Astronomers make sharpest observation ever of distant galaxy

Astronomers just captured the sharpest and most direct look at a faraway galaxy, the bright quasar 3C 279, containing a supermassive black whole with a mass that's about one billion times the mass of our own Sun. The international team used three telescopes located thousands of miles apart from one another and was able to observe the galaxy at a sharpness of more than two million times finer than what the human eye can see. The galaxy is so far away, it takes more than 5 billion years for its light to reach Earth.

The telescopes were linked through a special technique called Very Long Baseline Interferometry (VLBI), allowing them to make sharper observations by acting as a single telescope as big as the separation between them, which were made as large as possible. The team created an interferometer with a 9,447-kilometer transcontinental baseline length from Chile to Hawaii, a 7,174-kilometer baseline length from Chile to Arizona and a 4,627-kilometer baseline length from Arizona to Hawaii.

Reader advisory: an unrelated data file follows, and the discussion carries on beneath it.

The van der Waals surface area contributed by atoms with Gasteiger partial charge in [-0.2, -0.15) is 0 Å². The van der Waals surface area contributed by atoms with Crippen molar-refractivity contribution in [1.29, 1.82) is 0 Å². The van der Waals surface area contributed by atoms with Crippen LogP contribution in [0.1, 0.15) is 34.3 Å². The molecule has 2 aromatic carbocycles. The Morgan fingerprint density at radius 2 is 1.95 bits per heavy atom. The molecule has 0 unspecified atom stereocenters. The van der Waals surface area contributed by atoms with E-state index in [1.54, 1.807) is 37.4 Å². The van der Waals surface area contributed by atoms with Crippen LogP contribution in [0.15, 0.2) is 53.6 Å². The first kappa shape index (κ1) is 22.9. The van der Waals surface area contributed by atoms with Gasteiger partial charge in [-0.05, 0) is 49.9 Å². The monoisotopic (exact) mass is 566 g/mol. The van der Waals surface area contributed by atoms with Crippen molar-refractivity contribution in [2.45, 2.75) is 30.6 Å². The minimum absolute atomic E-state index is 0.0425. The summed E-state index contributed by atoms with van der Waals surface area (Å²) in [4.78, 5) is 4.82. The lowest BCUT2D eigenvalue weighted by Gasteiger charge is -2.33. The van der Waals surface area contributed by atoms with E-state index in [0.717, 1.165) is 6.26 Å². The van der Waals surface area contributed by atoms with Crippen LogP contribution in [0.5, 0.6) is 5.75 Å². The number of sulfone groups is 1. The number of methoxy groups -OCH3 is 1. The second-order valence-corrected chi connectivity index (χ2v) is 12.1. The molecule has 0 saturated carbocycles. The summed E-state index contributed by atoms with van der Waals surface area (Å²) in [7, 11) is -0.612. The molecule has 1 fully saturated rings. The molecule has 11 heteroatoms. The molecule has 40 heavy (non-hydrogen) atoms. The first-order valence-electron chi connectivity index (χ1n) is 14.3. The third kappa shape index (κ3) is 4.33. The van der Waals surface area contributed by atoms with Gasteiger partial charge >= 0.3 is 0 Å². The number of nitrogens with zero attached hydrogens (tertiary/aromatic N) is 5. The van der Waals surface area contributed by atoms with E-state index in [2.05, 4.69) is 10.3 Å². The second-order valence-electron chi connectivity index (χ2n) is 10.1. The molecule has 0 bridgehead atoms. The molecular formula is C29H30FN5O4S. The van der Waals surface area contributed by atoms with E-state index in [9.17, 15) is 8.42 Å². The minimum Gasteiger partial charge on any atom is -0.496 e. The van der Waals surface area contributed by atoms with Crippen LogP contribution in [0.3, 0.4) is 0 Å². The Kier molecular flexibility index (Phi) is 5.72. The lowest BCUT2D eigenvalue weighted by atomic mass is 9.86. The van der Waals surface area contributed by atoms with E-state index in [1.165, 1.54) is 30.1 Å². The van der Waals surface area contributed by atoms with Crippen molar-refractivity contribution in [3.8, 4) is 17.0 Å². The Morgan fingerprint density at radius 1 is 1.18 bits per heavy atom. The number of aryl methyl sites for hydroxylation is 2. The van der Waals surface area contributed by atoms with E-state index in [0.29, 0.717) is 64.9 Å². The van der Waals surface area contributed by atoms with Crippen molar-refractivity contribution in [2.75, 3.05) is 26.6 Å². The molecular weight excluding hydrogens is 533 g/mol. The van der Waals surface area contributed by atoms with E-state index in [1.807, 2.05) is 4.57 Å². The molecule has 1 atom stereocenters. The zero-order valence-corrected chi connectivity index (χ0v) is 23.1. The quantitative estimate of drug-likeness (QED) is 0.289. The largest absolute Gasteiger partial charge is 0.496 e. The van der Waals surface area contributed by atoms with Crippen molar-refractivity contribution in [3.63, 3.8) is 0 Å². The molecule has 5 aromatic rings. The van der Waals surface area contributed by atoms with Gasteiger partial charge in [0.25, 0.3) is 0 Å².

Radio waves with wavelengths of 1.3 millimeters were used to make the observations. It was the first time that such short wavelengths with such long baselines had been used, returning an angular resolution of just 28 microarcseconds, or 8 billionths of a degree.

"The observations represent a new milestone towards imaging supermassive black holes and the regions around them," a statement from the European Southern Observancy said.

The sharp look at quasar 3C 279 is considered to be a big step toward an even larger project called the Event Horizon Telescope, which will aim to make even more powerful and longer baseline array. Eventually, it could show astronomers the shadow of the black hole from the middle of our own Milky Way galaxy.

[via Popular Science]